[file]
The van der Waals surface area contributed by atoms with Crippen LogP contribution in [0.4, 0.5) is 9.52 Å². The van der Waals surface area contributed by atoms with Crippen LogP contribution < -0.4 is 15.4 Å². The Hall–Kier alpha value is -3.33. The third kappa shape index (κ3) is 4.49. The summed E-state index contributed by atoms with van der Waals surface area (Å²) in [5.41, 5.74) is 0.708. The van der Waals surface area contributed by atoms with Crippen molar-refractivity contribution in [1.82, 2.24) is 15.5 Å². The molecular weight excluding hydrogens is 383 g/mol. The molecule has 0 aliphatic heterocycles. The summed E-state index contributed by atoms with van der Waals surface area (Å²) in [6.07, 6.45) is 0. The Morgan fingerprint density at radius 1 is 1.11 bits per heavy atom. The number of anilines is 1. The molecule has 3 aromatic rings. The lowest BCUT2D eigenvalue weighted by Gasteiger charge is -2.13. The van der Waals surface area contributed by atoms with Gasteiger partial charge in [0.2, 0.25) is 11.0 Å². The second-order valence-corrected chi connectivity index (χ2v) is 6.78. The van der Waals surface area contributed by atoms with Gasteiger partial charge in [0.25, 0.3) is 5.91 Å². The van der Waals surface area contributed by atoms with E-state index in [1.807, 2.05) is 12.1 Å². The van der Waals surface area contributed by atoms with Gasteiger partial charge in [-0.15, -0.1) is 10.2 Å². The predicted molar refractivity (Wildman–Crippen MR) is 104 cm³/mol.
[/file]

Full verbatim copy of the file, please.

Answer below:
The van der Waals surface area contributed by atoms with Crippen LogP contribution in [0.4, 0.5) is 9.52 Å². The van der Waals surface area contributed by atoms with Crippen LogP contribution < -0.4 is 15.4 Å². The Hall–Kier alpha value is -3.33. The third kappa shape index (κ3) is 4.49. The summed E-state index contributed by atoms with van der Waals surface area (Å²) in [5.41, 5.74) is 0.708. The van der Waals surface area contributed by atoms with Crippen molar-refractivity contribution in [1.82, 2.24) is 15.5 Å². The molecular weight excluding hydrogens is 383 g/mol. The molecule has 0 aliphatic heterocycles. The summed E-state index contributed by atoms with van der Waals surface area (Å²) in [6.07, 6.45) is 0. The Morgan fingerprint density at radius 1 is 1.11 bits per heavy atom. The number of anilines is 1. The molecule has 3 aromatic rings. The lowest BCUT2D eigenvalue weighted by Gasteiger charge is -2.13. The van der Waals surface area contributed by atoms with Gasteiger partial charge in [0.2, 0.25) is 11.0 Å². The second-order valence-corrected chi connectivity index (χ2v) is 6.78. The van der Waals surface area contributed by atoms with Gasteiger partial charge in [0.25, 0.3) is 5.91 Å². The van der Waals surface area contributed by atoms with E-state index in [1.807, 2.05) is 12.1 Å². The van der Waals surface area contributed by atoms with Gasteiger partial charge in [-0.15, -0.1) is 10.2 Å². The predicted molar refractivity (Wildman–Crippen MR) is 104 cm³/mol.